This is a most interesting statement in light of the times nowadays. In essence, for that time and that society, Tom Robinson's statement that he felt sorry for Mayella was what is today called "politically incorrect." Ironically, it is in reverse to what usually occurs in present-day America.
Of course, Tom's intentions are none other but to be truthful; the idea of his making any claim to be better than Mayella is fallacious and completely out of character. (Notice, also, that he has not said that he pities Mayella; he has stated that he felt sorry--these words differ greatly in connotation and denotation.)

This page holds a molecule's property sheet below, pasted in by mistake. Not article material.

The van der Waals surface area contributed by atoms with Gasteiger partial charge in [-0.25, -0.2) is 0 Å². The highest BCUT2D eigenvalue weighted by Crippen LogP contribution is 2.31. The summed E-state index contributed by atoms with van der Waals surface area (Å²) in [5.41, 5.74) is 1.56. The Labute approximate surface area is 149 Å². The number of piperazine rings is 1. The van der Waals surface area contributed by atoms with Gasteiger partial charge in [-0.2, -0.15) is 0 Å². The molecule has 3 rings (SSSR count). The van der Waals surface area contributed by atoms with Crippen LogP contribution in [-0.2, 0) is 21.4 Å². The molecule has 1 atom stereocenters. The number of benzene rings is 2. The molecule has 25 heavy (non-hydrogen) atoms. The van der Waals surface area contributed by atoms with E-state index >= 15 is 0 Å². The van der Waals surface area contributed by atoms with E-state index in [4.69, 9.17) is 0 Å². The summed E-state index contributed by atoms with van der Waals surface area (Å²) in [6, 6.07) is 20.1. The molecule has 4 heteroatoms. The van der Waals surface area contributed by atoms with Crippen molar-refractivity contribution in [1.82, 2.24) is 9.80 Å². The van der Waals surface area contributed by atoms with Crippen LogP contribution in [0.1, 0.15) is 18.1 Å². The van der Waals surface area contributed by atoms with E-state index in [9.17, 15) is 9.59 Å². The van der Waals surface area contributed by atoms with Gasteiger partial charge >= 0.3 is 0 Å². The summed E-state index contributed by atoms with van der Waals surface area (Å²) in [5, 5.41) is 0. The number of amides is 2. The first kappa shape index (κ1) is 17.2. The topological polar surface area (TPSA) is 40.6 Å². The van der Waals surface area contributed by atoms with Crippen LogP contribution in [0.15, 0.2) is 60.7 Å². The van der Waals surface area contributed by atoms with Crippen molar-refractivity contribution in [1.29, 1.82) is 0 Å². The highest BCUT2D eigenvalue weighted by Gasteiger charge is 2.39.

Certainly, Tom's candidness connotes his complete lack of "situation ethics" that are also employed in modern society. These false ethics Tom does not understand as he is completely ingenuous. The only ones like Tom Robinson are the children, who in their innocence, also do not realize that one cannot always say what comes from the heart. The scene in which Tom Robinson gives his testimony, indeed, reinforces the symbolism of his being a mockingbird as the jury commits the sin of effecting his death when they condemn him for his "thinking he is better than a white."